I'm looking for methods and resources (such as music along with their text - audio books) to improve my German pronunciation, other than talking to a native speaker.


I'm given advice by others a lot, I'm looking for resources now. For instance, take a look at this question.

  • 1
    You know how they say... Practice makes perfect! :P
    – Alenanno
    Commented Jan 26, 2012 at 22:18
  • deutsch-perfekt.com/audio ^^ (ich glaub, das ist zu langweilig)
    – Em1
    Commented Jan 26, 2012 at 22:39

4 Answers 4


The Radio station Deutschlandfunk offers a text transcript along with some of it's audio content, like in this example: radio feature about the project "Zeitungszeugen" (click the headline to hear the audio)


Basically I see the following possible approaches:

  • listen to music and read the lyrics (as you already wrote)
  • speak with native speakers (not always available)
  • watching movies

Of these three possibilities, watching movies was the one that helped me the most. The benefit from watching movies is, you can get an impression of the culture, too.

Movies and music can be obtained through the normal channels, e.g. Amazon. In a foreign land immigrants tend to build groups that meet regularly. Try to find native speakers at these meetings.

  • I improved my English quite a bit by listening to podcasts. If Gigili talks a bit about his/her interests, I maybe can recommend some German podcasts.
    – 0x6d64
    Commented Jan 27, 2012 at 9:00
  • @0x6d64: What are the categories which you have podcast about? I'm interested in fairy tales, as for scientific texts: mathematical texts or something related to computer science!
    – user508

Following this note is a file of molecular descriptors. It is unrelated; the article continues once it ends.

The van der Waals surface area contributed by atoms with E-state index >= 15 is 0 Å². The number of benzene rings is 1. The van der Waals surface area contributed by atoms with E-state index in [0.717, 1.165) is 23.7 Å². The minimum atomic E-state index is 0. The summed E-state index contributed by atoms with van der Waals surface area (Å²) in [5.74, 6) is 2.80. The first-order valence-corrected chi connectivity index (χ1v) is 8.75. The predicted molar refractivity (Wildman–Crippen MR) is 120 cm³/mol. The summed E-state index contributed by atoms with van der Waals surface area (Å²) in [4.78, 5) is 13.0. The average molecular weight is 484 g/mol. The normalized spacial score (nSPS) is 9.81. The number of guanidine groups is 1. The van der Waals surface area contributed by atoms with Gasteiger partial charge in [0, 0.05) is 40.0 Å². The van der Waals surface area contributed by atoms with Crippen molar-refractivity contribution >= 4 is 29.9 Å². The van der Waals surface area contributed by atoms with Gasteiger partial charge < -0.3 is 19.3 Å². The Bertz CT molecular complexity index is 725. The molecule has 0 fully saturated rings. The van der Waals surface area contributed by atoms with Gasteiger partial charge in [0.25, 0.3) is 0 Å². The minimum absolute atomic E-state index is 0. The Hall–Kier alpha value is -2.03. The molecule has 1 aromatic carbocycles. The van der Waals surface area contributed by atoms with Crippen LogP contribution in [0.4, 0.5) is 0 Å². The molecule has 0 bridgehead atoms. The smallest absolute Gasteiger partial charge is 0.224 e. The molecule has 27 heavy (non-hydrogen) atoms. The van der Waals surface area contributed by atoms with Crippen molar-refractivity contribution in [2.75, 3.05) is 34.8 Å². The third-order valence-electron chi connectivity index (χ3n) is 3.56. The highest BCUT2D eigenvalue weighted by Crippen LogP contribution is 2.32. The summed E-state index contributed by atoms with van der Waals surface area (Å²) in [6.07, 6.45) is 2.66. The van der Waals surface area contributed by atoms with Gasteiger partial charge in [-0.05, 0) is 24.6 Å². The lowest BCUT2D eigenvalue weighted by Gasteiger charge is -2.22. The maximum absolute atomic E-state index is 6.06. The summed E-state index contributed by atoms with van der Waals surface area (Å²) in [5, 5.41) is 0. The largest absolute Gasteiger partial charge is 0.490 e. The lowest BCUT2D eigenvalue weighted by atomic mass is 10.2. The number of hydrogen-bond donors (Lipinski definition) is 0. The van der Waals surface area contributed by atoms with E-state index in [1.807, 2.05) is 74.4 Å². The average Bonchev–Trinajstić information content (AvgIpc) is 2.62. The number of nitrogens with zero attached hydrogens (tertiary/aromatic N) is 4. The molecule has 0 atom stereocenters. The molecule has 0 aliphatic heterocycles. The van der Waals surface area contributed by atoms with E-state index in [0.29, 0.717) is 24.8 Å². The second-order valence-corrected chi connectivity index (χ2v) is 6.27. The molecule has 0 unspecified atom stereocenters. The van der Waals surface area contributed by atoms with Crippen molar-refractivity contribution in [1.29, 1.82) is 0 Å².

Commented Jan 27, 2012 at 9:15
  • As for computer science: Have a look at Chaosradio Express (wiki.chaosradio.ccc.de/Chaosradio_Express) or Chaosradio (which I don't like too much, because of rather strange listener calls).
    – 0x6d64
    Commented Jan 27, 2012 at 9:51
  • Other than that I listen to podcasts about scepticism, media and internet culture/politics. Unfortunately for you, the best story-telling podcast I know (the Moth) is in English.
    – 0x6d64
    Commented Jan 27, 2012 at 11:17
  • @0x6d64: Thank you, CRE is perfect but unfortunately the source is not included, I need to follow the text while it's being read by someone.
    – user508
    Commented Jan 27, 2012 at 11:29

I recommend two specific audio books, since I already mentioned them in the chat and I immediately thought about them when I read the linked chat, and Gigili likes fairy tales.

The books are written by Kai Meyer and made as audio play by Zaubermond. They are about the Brothers Grimm as investigators in a setting that is a mixture of historical Germany and fiction. Goethe is involved in both stories, and you'll likely see him differently afterwards. There are a lot of great speakers involved and I really liked the books. Most German is well-spoken, it has a lot of very different speakers (so a lot of variation), and some dialects too.

I'd recommend to start with Die Geisterseher, though I had Die Winterprinzessin first, but Die Winterprinzessin has several references to the events in Die Geisterseher.


Listen to audio resources with well spoken German and repeat the texts yourself. Record your voice and compare it to the original speakers.

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